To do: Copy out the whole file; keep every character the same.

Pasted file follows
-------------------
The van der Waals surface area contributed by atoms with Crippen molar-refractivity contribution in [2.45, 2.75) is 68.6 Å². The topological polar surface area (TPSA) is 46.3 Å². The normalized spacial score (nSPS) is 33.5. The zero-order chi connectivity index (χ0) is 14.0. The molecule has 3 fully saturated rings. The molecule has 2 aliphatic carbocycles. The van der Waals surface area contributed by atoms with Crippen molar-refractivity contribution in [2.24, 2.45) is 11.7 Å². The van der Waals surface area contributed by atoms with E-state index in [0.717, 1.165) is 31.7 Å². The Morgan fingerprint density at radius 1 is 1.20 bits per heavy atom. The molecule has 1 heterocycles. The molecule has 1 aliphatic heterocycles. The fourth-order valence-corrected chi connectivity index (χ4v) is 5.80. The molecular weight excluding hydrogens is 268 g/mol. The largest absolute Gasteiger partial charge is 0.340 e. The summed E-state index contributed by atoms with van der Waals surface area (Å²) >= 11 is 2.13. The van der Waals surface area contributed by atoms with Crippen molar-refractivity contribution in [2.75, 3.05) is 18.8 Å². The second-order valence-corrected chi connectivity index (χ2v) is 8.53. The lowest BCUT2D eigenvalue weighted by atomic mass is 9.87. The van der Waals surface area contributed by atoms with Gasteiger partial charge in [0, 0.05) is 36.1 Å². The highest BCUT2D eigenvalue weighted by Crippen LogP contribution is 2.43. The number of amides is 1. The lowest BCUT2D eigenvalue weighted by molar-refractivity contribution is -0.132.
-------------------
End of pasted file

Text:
The van der Waals surface area contributed by atoms with Crippen molar-refractivity contribution in [2.45, 2.75) is 68.6 Å². The topological polar surface area (TPSA) is 46.3 Å². The normalized spacial score (nSPS) is 33.5. The zero-order chi connectivity index (χ0) is 14.0. The molecule has 3 fully saturated rings. The molecule has 2 aliphatic carbocycles. The van der Waals surface area contributed by atoms with Crippen molar-refractivity contribution in [2.24, 2.45) is 11.7 Å². The van der Waals surface area contributed by atoms with E-state index in [0.717, 1.165) is 31.7 Å². The Morgan fingerprint density at radius 1 is 1.20 bits per heavy atom. The molecule has 1 heterocycles. The molecule has 1 aliphatic heterocycles. The fourth-order valence-corrected chi connectivity index (χ4v) is 5.80. The molecular weight excluding hydrogens is 268 g/mol. The largest absolute Gasteiger partial charge is 0.340 e. The summed E-state index contributed by atoms with van der Waals surface area (Å²) >= 11 is 2.13. The van der Waals surface area contributed by atoms with Crippen molar-refractivity contribution in [2.75, 3.05) is 18.8 Å². The second-order valence-corrected chi connectivity index (χ2v) is 8.53. The lowest BCUT2D eigenvalue weighted by atomic mass is 9.87. The van der Waals surface area contributed by atoms with Gasteiger partial charge in [0, 0.05) is 36.1 Å². The highest BCUT2D eigenvalue weighted by Crippen LogP contribution is 2.43. The number of amides is 1. The lowest BCUT2D eigenvalue weighted by molar-refractivity contribution is -0.132.